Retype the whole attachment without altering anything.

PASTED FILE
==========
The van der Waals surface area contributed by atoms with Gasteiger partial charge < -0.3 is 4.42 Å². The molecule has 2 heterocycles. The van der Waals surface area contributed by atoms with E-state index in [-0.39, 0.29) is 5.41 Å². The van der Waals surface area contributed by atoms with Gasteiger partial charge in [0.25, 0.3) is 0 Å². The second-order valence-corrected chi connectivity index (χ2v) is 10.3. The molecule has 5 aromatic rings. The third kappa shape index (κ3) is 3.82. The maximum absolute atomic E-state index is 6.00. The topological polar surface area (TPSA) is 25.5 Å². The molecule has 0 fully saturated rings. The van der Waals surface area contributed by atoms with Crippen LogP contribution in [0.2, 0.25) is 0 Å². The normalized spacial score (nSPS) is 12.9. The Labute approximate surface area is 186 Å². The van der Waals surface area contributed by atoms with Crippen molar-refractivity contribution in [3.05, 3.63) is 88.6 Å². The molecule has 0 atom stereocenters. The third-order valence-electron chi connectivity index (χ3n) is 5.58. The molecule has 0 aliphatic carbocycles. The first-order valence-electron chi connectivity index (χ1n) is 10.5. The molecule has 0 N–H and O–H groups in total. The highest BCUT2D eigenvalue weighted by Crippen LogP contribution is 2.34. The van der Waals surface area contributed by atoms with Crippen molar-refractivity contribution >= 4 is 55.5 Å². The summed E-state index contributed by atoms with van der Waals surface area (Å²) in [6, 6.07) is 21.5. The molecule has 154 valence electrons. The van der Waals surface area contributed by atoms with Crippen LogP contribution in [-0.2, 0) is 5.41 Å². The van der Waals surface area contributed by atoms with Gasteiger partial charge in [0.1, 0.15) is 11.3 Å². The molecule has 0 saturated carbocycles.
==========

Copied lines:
The van der Waals surface area contributed by atoms with Gasteiger partial charge < -0.3 is 4.42 Å². The molecule has 2 heterocycles. The van der Waals surface area contributed by atoms with E-state index in [-0.39, 0.29) is 5.41 Å². The van der Waals surface area contributed by atoms with Gasteiger partial charge in [0.25, 0.3) is 0 Å². The second-order valence-corrected chi connectivity index (χ2v) is 10.3. The molecule has 5 aromatic rings. The third kappa shape index (κ3) is 3.82. The maximum absolute atomic E-state index is 6.00. The topological polar surface area (TPSA) is 25.5 Å². The molecule has 0 fully saturated rings. The van der Waals surface area contributed by atoms with Crippen LogP contribution in [0.2, 0.25) is 0 Å². The normalized spacial score (nSPS) is 12.9. The Labute approximate surface area is 186 Å². The van der Waals surface area contributed by atoms with Crippen molar-refractivity contribution in [3.05, 3.63) is 88.6 Å². The molecule has 0 atom stereocenters. The third-order valence-electron chi connectivity index (χ3n) is 5.58. The molecule has 0 aliphatic carbocycles. The first-order valence-electron chi connectivity index (χ1n) is 10.5. The molecule has 0 N–H and O–H groups in total. The highest BCUT2D eigenvalue weighted by Crippen LogP contribution is 2.34. The van der Waals surface area contributed by atoms with Crippen molar-refractivity contribution >= 4 is 55.5 Å². The summed E-state index contributed by atoms with van der Waals surface area (Å²) in [6, 6.07) is 21.5. The molecule has 154 valence electrons. The van der Waals surface area contributed by atoms with Crippen LogP contribution in [-0.2, 0) is 5.41 Å². The van der Waals surface area contributed by atoms with Gasteiger partial charge in [0.1, 0.15) is 11.3 Å². The molecule has 0 saturated carbocycles.